Somin Wadhwa


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SemEval-2023 Task 8: Causal Medical Claim Identification and Related PIO Frame Extraction from Social Media Posts
Vivek Khetan | Somin Wadhwa | Byron Wallace | Silvio Amir
Proceedings of the 17th International Workshop on Semantic Evaluation (SemEval-2023)

Identification of medical claims from user-generated text data is an onerous but essential step for various tasks including content moderation, and hypothesis generation. SemEval-2023 Task 8 is an effort towards building those capabilities and motivating further research in this direction. This paper summarizes the details and results of shared task 8 at SemEval-2023 which involved identifying causal medical claims and extracting related Populations, Interventions, and Outcomes (“PIO”) frames from social media (Reddit) text. This shared task comprised two subtasks: (1) Causal claim identification; and (2) PIO frame extraction. In total, seven teams participated in the task. Of the seven, six provided system descriptions which we summarize here. For the first subtask, the best approach yielded a macro-averaged F-1 score of 78.40, and for the second subtask, the best approach achieved token-level F-1 scores of 40.55 for Populations, 49.71 for Interventions, and 30.08 for Outcome frames.

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RedHOT: A Corpus of Annotated Medical Questions, Experiences, and Claims on Social Media
Somin Wadhwa | Vivek Khetan | Silvio Amir | Byron Wallace
Findings of the Association for Computational Linguistics: EACL 2023

We present Reddit Health Online Talk (RedHOT), a corpus of 22,000 richly annotated social media posts from Reddit spanning 24 health conditions. Annotations include demarcations of spans corresponding to medical claims, personal experiences, and questions. We collect additional granular annotations on identified claims. Specifically, we mark snippets that describe patient Populations, Interventions, and Outcomes (PIO elements) within these. Using this corpus, we introduce the task of retrieving trustworthy evidence relevant to a given claim made on social media. We propose a new method to automatically derive (noisy) supervision for this task which we use to train a dense retrieval model; this outperforms baseline models. Manual evaluation of retrieval results performed by medical doctors indicate that while our system performance is promising, there is considerable room for improvement. We release all annotations collected (and scripts to assemble the dataset), and all code necessary to reproduce the results in this paper at:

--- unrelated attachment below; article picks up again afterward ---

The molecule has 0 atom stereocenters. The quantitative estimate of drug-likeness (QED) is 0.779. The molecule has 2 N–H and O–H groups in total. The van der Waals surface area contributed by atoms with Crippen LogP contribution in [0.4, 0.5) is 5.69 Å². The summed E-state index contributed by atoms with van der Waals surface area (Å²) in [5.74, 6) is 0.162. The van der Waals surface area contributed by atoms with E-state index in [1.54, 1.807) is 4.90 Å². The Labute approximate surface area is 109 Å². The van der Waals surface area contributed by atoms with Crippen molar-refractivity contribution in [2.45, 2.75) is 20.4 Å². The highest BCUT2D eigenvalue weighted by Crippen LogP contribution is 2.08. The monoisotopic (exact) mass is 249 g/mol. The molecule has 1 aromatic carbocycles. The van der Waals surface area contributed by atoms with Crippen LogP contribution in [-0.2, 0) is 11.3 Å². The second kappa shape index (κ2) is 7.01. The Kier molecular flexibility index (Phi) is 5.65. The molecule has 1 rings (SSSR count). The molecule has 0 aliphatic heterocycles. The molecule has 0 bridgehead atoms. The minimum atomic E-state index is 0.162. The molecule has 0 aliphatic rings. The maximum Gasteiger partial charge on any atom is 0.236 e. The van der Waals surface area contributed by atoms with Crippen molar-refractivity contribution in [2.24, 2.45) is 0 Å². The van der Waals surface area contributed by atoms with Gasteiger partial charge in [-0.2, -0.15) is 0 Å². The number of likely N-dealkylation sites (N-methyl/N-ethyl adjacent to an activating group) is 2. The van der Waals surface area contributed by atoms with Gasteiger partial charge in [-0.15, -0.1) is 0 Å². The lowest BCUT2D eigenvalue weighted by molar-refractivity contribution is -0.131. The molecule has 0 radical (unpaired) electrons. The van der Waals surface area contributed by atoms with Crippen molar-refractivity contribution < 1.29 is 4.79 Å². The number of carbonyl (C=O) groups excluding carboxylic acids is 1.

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Revisiting Relation Extraction in the era of Large Language Models
Somin Wadhwa | Silvio Amir | Byron Wallace
Proceedings of the 61st Annual Meeting of the Association for Computational Linguistics (Volume 1: Long Papers)

Relation extraction (RE) is the core NLP task of inferring semantic relationships between entities from text. Standard supervised RE techniques entail training modules to tag tokens comprising entity spans and then predict the relationship between them. Recent work has instead treated the problem as a sequence-to-sequence task, linearizing relations between entities as target strings to be generated conditioned on the input. Here we push the limits of this approach, using larger language models (GPT-3 and Flan-T5 large) than considered in prior work and evaluating their performance on standard RE tasks under varying levels of supervision. We address issues inherent to evaluating generative approaches to RE by doing human evaluations, in lieu of relying on exact matching. Under this refined evaluation, we find that: (1) Few-shot prompting with GPT-3 achieves near SOTA performance, i.e., roughly equivalent to existing fully supervised models; (2) Flan-T5 is not as capable in the few-shot setting, but supervising and fine-tuning it with Chain-of-Thought (CoT) style explanations (generated via GPT-3) yields SOTA results. We release this model as a new baseline for RE tasks.